Boost logo

Boost :

From: Thomas Wenisch (twenisch_at_[hidden])
Date: 2002-07-19 11:16:08

Hello Navi, Peter, all,

On Thu, 18 Jul 2002, Navi Singh wrote:

> Peter Dimov:
> I am probably talking thru my hat. Don't know all the issues involved, but
> here is a suggestion. Is the following a bad idea? If not, is it feasible
> to provide a such a functionality in your smart ptr library.
> Consider two classes, one derives from counted base and one doesn't.
> class test1
> {
> };
> class test2 : public boost::counted_base
> {
> };
> As a rule, everyone will use a ptr template (defined later in this post).
> The ptr template will either be a shared_ptr or an intrusive_ptr template
> based on whether the class in consideration derives from counted_base or
> not.
> ptr<test1> t1(new test1); // ptr is a shared_ptr.
> ptr<test2> t2(new test2); // ptr is an intrusive ptr.

[ "helper" implementation details snipped ]

> template<class T, bool b = (Inheritance<T,
> boost::counted_base>::IsDerivedFromBase) >
> class Ptr : public If<b, boost::intrusive_ptr<T >, boost::shared_ptr<T >
> >::Result
> {
> typedef boost::intrusive_ptr<T > intrusiveT;
> typedef boost::shared_ptr<T > sharedT;
> typedef If<b, intrusiveT, sharedT >::Result baseT;
> public:
> // inline ~Ptr(){}
> inline Ptr():baseT(){}
> inline Ptr(baseT *x):baseT(x){}
> inline Ptr(const baseT& x):baseT(x){}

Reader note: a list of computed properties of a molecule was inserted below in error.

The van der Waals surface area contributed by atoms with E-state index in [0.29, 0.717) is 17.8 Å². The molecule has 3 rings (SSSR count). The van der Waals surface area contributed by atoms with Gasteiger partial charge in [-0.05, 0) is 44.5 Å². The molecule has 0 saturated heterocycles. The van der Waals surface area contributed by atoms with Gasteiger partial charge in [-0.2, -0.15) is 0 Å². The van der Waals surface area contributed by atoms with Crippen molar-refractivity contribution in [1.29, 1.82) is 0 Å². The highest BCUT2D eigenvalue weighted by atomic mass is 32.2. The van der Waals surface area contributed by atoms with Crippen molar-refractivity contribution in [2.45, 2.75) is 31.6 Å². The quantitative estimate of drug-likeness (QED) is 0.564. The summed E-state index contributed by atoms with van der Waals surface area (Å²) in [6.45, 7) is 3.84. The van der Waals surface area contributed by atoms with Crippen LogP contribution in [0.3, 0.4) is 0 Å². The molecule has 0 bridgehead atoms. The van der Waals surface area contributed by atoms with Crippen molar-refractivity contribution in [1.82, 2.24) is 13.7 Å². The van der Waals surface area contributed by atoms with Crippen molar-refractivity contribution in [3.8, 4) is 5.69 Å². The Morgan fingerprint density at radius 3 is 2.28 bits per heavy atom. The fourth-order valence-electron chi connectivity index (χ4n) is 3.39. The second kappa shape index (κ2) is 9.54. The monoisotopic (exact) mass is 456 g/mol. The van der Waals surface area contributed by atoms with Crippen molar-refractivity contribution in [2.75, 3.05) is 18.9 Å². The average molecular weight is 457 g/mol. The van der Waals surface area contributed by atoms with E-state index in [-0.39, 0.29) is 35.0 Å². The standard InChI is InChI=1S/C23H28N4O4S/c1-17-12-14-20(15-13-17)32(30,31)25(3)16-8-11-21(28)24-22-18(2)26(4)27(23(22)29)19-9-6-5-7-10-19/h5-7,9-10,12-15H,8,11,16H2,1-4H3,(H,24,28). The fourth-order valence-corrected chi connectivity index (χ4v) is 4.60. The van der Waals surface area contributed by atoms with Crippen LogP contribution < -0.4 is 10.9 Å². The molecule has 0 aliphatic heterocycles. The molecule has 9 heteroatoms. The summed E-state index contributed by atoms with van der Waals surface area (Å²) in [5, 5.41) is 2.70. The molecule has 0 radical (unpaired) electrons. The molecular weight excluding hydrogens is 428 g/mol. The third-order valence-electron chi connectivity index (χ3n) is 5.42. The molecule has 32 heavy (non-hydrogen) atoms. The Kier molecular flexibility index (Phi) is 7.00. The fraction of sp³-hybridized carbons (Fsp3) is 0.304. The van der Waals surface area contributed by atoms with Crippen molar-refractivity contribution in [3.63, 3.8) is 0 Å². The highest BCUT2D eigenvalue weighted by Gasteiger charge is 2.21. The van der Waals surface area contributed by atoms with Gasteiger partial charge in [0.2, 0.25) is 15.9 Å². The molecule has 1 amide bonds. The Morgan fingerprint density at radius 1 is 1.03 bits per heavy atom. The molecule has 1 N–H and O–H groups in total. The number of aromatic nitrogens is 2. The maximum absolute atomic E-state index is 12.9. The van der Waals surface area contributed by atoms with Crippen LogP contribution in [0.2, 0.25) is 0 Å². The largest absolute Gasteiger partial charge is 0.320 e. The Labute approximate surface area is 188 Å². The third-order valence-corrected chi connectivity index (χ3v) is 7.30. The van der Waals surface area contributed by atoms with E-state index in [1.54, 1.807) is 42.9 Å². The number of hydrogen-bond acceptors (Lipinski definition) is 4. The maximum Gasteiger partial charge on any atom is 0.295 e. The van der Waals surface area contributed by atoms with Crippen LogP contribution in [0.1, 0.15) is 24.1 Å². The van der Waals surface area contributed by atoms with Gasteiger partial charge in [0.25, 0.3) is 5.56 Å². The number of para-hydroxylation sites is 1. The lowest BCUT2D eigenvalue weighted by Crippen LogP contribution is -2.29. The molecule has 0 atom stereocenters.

> inline baseT& operator=(const baseT& x){return baseT::operator=(x);}
> inline baseT& operator=(baseT *x){return baseT::operator=(x);}
> // inline operator T*() const {return baseT::operator*();}
> // inline T *operator->() const{return baseT::operator->();}
> //...
> //...
> // not sure what all needs to be here.
> //...
> };

This definately does work. I am using similar code to automatically
choose between shared_ptr and intrusive_ptr based on whether the value
type is derived from counted_base or not.

In my case, I am using this automatic decision code in an "aggregate
pointer" type. In my current project, we have "objects" which logically
represent a single entity, but where the actual state and methods that
make up this aggregate object are distributed across different software
components. Each "sub-object" is independant in the sense that it comes
from a different component, may live in a different inheritance heirarchy,
have a different allocation scheme, and be constructed completely
differently from other "sub-objects". At the same time, each component
wants to use different "slices" of the aggregate object - component A
wants sub-objects Foo & Bar, component B wants sub-objects Foo & Baz.

To make this more concrete, imagine that one component loads some
experimental data and manages the storage of that data, another two
components each do a complex calculation on that data and cache the
result, and a final component examines many individual experiments created
by the rest of the system, choosing which data to keep in memory, and
which to discard. The kicker is that the final component may choose to
keep the experimental data, or just the cached results of the
calculations, thus, the "sub-objects" of experiment have different